When I think about my best experiences as a workshop (or training) participant, they always involve some material takeaway: a binder or portal access to resources, templates, slide decks, a workbook, or a contact list of new relationships. All these things supported me in applying and sharing what I learned in some way long after the program.
As workshop designers, UX research with your cohorts can generate insights and ideas that converge into tangible, valuable products for future cohorts. At the Government of New Brunswick, we created a workbook for this purpose. How might we better understand the context of participants before and after the program? How might we equip participants to continue applying what they learn after the program? How are they using what they have learned? What are the unmet needs?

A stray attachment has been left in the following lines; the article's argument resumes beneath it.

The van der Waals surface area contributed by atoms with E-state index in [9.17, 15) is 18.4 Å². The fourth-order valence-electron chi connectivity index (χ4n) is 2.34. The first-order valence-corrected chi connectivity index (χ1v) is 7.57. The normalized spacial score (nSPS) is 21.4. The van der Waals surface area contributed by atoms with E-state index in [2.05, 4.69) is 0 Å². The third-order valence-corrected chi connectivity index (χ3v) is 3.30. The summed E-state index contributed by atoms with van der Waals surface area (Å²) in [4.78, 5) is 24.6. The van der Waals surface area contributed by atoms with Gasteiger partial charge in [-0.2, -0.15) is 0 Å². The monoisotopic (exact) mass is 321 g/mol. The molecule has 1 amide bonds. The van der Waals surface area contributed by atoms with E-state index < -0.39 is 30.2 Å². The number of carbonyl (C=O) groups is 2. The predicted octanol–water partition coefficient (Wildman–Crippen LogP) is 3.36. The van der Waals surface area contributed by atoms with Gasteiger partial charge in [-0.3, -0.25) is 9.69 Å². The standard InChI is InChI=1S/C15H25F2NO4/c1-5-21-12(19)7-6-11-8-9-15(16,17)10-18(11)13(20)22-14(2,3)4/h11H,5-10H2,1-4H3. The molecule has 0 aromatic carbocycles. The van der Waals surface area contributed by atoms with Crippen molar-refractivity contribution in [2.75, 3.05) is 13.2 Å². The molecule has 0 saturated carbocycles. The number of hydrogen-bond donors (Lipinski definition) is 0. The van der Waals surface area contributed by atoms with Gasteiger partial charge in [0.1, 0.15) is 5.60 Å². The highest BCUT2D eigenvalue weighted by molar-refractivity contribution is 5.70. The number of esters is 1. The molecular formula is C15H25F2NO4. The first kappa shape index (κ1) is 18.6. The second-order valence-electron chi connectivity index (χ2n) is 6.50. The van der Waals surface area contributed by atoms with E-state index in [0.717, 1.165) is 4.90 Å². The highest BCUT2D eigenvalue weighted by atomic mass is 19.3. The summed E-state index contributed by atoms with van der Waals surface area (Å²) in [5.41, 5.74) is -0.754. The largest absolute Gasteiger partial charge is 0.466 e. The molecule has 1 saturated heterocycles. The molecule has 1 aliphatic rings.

7. Time-Limited Variable Scope is a powerful frame.
Pressures from leadership often mean you have a smaller than ideal time window before a program’s launch. To optimize your design and development time, establish a cadence, a regular repeated pattern of activity. Plan for design/development cycles that fit into the window of time you have. At the end of each cycle, you should have, at the very least, a workshop agenda, participant guide and facilitator’s guide. Ideally, each process will conclude with the deliverables above and a deck/Miro board/confirmed speaker. Like in an exam, what do you do if you get stuck or don’t have an answer? Please leave it blank and move on to the next question. Sometimes you might fill in a blank with “speaker TBD” “or “activity TBD).” That’s ok. Just maintain your velocity and expand or collapse your scope to fit into the time you have.